Patch/Configuration Management, Network Security, Application security, Risk Assessments/Management

What the Cisco IOS XE zero-day reveals about potential risk management blind spots

Cisco IOS XE bug

The recent disclosure of an unpatched critical zero-day vulnerability (CVE-2023-20198) in Cisco's IOS XE software highlights the vulnerabilities inherent in modern IT infrastructure. While agent-based products have become popular for organizations looking to bolster their cybersecurity, this recent vulnerability begs the question: is an agent-based approach really sufficient? Agents undoubtedly offer valuable insights into vulnerability management, but they don’t offer a truly holistic understanding and comprehensive risk assessment.

Today, under active exploit and added to the CISA KEV catalog, this new flaw allows unauthorized attackers remote, full-privilege access to affected devices, rendering them entirely under the attacker’s control. The incident highlights a critical point: while agent-based vulnerability management tools are instrumental in monitoring and detecting potential threats on devices they're installed on, they aren't a cure-all. Consider network devices, such as the affected Cisco gear. These devices often don't support agents and thus could serve as spots in an agent-only vulnerability management strategy.

The speed at which attackers can exploit such zero-day vulnerabilities emphasizes the need for a multi-faceted approach to vulnerability management. While agents can offer near real-time alerts, there are situations, such as the present Cisco case, where immediate external interventions, like turning off a feature are needed even before an official patch is released.

Relying solely on agent-based products might not offer a complete risk assessment, underscoring the need for a multifaceted approach. The most pivotal reasons include:

  • Endpoint restrictions: Not all endpoints support or have agents installed, leading to potential assessment gaps. Moreover, not all devices in a company’s environment can or should have an agent installed. Infrequently connected devices like off-site servers may also evade regular scans. Security teams need to scan these devices externally to avoid vulnerabilities.
  • Infrastructure complexity: Many network devices, like routers, switches, firewalls, IoT, and OT devices, don't support agents, posing potential risk assessment blind spots.
  • Cloud and virtual environments: Agent-only products might only offer a partial view of cloud-based infrastructure, especially when dealing with containers, serverless functions, and other dynamic cloud-native constructs.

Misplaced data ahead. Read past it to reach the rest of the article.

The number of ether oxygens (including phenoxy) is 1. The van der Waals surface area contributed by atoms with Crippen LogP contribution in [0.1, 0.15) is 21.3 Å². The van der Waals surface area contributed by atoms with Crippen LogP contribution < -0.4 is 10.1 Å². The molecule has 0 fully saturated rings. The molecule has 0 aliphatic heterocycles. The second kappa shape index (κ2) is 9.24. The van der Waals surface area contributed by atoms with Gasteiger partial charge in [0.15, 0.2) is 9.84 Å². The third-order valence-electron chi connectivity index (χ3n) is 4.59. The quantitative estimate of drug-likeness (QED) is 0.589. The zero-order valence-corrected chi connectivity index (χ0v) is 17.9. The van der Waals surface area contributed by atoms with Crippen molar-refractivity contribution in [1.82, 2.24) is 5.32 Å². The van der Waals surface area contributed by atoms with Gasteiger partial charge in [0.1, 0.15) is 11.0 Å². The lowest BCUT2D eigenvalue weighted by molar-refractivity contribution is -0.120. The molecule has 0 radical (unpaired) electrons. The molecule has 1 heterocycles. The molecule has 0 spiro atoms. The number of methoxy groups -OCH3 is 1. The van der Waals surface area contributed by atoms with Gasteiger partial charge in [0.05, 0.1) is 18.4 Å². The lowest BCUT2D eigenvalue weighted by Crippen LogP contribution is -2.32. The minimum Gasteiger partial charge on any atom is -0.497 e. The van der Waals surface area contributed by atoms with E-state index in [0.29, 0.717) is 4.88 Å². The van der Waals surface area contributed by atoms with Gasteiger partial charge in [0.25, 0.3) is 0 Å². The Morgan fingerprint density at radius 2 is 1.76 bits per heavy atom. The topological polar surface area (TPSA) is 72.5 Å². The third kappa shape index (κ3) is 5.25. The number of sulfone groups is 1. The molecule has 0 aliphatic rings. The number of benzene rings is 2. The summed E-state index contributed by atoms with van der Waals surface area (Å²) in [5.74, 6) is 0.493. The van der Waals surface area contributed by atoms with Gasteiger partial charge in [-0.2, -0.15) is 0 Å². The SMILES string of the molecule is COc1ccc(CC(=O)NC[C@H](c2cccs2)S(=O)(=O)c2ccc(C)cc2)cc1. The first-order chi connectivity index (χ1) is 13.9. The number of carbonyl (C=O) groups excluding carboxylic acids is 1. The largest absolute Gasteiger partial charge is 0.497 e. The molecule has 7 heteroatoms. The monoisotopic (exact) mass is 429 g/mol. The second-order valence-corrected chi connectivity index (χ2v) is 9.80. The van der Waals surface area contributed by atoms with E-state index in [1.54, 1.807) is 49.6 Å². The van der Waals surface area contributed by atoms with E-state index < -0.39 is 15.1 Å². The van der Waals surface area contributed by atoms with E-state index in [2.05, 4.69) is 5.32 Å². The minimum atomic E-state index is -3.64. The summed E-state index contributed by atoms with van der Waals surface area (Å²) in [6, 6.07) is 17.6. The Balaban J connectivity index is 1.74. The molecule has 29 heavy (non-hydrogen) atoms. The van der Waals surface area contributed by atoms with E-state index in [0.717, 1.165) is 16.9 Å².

• Configuration checks: Agent-based products are excellent for vulnerability checks but are often less effective in assessing misconfigurations, which are as risky as known vulnerabilities.
  • External exposures: Agents are great for assessing the state of a device from its perspective. However, they might not capture how the device looks from an external perspective, i.e., how it might appear to an external attacker. Periodic external scans are essential to fill this gap.
  • Ensuring redundancy for robust defense: Consider a multi-layered shield. While one wouldn't solely rely on a single layer of security in modern network architectures, vulnerability management benefits from a diverse strategy. Merging agent data with network scans helps to create a stronger, more redundant system. This ensures that potential vulnerabilities are detected and addressed, no matter how hidden.

In the face of evolving cyber threats, organizations need a security stack that delivers comprehensive coverage and offers a lens into its IT ecosystem, including on-premises, cloud, mobile, OT, and IoT assets. It’s also essential to receive real-time alerts as they let organizations stay proactive rather than reactive. Furthermore, leveraging advanced threat intelligence and machine learning can narrow the focus to critical vulnerabilities, ensuring timely and efficient responses.

However, organizations really need to develop a truly unified approach to security and compliance. It’s not just about detection; it’s about effective action. An organization’s security environment must have the ability to auto-deploy patches, isolate suspicious devices, and present a consolidated dashboard view for a clear picture of the threat landscape.

In light of the CVE-2023-20198 incident, it's evident that organizations face significant and evolving risks. Sole dependence on agent-based solutions can overlook vulnerabilities in crucial devices and systems. Adopting a well-rounded vulnerability management strategy that integrates agent-based and agent-less methods has become essential. By harnessing the strengths of diverse approaches, organizations can pinpoint vulnerabilities and take robust measures to curb potential threats. A comprehensive cybersecurity environment supports agents and incorporates network scans, external scans, and passive scans. This multifaceted approach aids organizations in maintaining a proactive stance in the ever-evolving realm of cyber threats.

Saeed Abbasi, manager of vulnerability and threat research, Qualys

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